The ECB has surprised the markets by applying a dramatic shift to its monetary stance. It shelves the timid and wavering drive for normalisation, turning back to an unmitigated expansionary policy. On top of freezing any potential rate change until the year close, it will launch another targeted long-term set of quarterly liquidity injections to banking institutions from September onwards aimed at reinvigorating credit to enterprises and consumers. Furthermore, the ECB will continue to reinvest bonds coming to maturity under the huge asset-buying programme.
The deep slowdown of the European economy, coupled with alarming downward risks, justify such a far-reaching U-turn. Uncertainty flies high as trade tensions remain unabated wreaking havoc on key emerging countries and global stability. The US economy also shows a faltering mood its investment and job creation performance. It suffers from a marked loss in confidence since its administration waged an all-fronts commercial war.
While there are ample reasons for feeling deep concern over future developments, the ECB drastic move may backfire should it ignite widespread pessimism on economic prospects. Trying to pre-empt a dampening outlook from turning worse might feed a self-fulfilling prophecy. For, the current credit sluggish performance mainly stems from a subdued demand following dented business confidence. Nothing proves a liquidity glut could redress the situation should it turn truly nasty. The central bank balance sheet represents more than 40% of European GDP, a considerable amount of primary money. Yet, such colossal liquidity has failed to prevent the economy from slowing down sizeably.
No evidence supports the claim a credit crunch might unfold unless a severe external shock came to happen. Should it unleash its daunting effects, no one can anticipate the extent and nature of the damages it might inflict. The ECB undoubtedly pretends to undertake preventive action just in case matters go badly wrong. But pumping-in massive liquidity might prove inadequate for tackling a full-fledged downturn or facing a rampant recession. If China becomes harshly batted by a showdown in the current trade tug-of-war, the extra money will simply fail to prevent massive spill-over effects in Europe stemming from global disruption.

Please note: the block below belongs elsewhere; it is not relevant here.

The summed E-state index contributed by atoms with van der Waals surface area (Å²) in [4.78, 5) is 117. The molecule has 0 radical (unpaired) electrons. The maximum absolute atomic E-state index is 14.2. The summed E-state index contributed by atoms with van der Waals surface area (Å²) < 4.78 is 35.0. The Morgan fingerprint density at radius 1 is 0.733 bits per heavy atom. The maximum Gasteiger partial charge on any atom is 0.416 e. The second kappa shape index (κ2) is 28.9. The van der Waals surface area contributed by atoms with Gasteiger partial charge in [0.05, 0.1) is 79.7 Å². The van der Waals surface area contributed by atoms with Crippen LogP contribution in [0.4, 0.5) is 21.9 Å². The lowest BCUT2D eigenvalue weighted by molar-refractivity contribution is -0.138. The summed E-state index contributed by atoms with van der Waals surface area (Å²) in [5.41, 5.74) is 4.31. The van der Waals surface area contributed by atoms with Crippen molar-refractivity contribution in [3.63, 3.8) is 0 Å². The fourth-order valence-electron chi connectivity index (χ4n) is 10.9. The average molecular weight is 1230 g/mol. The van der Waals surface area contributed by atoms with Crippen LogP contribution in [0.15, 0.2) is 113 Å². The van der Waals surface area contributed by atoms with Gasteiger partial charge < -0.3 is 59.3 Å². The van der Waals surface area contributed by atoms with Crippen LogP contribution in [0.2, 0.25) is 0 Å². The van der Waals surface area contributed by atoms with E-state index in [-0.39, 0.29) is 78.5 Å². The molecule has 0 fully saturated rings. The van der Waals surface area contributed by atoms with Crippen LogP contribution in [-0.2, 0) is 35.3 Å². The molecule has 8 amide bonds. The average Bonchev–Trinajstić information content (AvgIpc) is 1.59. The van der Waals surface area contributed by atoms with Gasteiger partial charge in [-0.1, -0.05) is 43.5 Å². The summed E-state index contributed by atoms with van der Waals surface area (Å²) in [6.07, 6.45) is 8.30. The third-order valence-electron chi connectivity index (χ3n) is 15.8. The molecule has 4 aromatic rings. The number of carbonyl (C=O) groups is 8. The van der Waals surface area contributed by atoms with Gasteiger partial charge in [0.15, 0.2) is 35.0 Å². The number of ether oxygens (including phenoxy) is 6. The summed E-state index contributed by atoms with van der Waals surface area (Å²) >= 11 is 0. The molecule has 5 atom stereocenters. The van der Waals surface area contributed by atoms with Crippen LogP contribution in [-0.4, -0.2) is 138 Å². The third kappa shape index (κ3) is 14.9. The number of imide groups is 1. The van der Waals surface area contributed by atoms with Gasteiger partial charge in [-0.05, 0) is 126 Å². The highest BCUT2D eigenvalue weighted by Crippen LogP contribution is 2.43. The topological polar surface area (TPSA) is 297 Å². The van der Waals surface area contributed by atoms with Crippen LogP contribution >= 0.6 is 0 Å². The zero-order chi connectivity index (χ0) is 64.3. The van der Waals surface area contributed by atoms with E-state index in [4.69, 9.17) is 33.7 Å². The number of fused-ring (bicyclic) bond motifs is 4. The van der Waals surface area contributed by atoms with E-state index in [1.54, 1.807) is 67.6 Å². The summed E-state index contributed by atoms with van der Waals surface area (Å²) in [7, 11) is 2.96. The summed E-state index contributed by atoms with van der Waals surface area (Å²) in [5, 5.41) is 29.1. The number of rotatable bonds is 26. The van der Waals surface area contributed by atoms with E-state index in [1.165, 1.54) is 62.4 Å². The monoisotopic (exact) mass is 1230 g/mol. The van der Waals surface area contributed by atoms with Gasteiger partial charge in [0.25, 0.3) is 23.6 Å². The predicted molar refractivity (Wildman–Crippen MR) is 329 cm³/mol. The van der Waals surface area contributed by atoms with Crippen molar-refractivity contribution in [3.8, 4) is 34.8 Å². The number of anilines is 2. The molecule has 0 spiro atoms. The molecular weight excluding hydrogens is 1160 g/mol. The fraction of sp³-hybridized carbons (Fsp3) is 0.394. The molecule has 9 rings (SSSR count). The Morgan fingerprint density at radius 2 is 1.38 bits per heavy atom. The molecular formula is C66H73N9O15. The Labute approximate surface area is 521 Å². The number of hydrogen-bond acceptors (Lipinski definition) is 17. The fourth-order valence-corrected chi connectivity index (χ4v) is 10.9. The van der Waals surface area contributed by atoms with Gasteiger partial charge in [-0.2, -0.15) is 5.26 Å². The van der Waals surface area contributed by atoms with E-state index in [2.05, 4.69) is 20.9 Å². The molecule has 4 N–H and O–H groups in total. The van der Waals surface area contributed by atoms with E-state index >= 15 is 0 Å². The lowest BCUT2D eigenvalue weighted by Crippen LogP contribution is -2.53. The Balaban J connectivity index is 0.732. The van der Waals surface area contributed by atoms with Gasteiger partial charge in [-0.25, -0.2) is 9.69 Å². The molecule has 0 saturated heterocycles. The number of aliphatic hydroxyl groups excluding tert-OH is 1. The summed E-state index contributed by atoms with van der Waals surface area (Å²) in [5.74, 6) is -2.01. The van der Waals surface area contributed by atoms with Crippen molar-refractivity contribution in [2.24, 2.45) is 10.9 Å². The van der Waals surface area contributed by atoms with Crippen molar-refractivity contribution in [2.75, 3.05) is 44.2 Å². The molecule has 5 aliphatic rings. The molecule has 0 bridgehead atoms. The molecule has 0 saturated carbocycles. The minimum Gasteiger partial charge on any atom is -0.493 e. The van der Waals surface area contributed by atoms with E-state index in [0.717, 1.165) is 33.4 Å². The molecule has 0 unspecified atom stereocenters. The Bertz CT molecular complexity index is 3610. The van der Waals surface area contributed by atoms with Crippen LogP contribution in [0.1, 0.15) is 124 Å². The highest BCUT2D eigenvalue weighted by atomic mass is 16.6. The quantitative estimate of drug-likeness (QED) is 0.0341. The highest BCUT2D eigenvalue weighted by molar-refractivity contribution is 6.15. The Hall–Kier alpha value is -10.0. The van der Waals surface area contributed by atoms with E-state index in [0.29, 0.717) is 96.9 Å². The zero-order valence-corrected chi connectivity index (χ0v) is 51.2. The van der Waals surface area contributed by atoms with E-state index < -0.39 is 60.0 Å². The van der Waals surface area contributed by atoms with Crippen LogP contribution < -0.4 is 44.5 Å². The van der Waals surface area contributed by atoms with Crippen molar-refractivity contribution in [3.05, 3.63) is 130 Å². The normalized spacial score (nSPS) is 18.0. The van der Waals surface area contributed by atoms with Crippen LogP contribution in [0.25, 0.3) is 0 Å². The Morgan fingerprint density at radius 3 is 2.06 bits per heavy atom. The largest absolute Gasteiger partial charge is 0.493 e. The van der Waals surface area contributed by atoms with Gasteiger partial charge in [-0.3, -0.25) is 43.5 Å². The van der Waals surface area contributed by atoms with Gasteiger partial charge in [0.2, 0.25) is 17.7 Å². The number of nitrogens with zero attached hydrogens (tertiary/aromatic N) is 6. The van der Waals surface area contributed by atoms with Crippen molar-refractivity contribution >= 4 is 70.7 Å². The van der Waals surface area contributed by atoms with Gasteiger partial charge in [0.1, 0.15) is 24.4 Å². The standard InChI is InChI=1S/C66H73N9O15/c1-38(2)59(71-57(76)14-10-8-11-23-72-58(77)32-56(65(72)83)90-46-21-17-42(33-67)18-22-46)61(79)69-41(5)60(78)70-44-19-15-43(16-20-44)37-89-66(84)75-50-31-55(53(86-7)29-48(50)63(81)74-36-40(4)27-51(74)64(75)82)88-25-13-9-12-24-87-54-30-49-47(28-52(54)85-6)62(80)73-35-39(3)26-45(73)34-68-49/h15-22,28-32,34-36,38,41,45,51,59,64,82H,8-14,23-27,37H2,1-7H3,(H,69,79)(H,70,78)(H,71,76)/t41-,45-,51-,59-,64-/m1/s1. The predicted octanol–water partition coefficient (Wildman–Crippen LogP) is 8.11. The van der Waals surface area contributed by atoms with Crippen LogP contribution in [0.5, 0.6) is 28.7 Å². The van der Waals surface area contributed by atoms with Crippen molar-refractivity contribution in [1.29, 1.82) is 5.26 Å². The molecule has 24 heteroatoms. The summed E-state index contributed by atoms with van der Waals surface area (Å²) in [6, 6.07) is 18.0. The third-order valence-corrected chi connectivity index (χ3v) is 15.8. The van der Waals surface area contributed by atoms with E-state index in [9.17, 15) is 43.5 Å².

The ECB displays scarce munition and firepower for overcoming a severe shock. Reluctance to move up rates from close to zero levels prevents it now from holding this handy and useful weapon. It embarked too late in unconventional policies, proving unable to unravel them in a timely way. Now it finds itself trapped by the deeply-rooted tendency to trail behind the curve.
To make matters worse should an adverse scenario materialise, fiscal policy will bring little comfort. Its margins became relentlessly dented by the hike in indebtedness levels in the aftermath of the last global crisis. Even if income losses could shore up to some extent the immediate impact of a recessive bout, running huge deficits would exert a destabilising and uneven effect on public finances. The lack of risk-sharing schemes weighs down on Euro-zone resilience when subject to severe strain as record shows. Eventually, mutualising or monetising liabilities might stand as the only possible answer for addressing increased divergence and preventing the common currency from sheer collapse. Yet, it seems highly unlikely that bold steps in that direction will ever gather enough consensus. Entrusting once and again the ECB to find the emergency exit might fail this time should the outlook become briskly downgraded.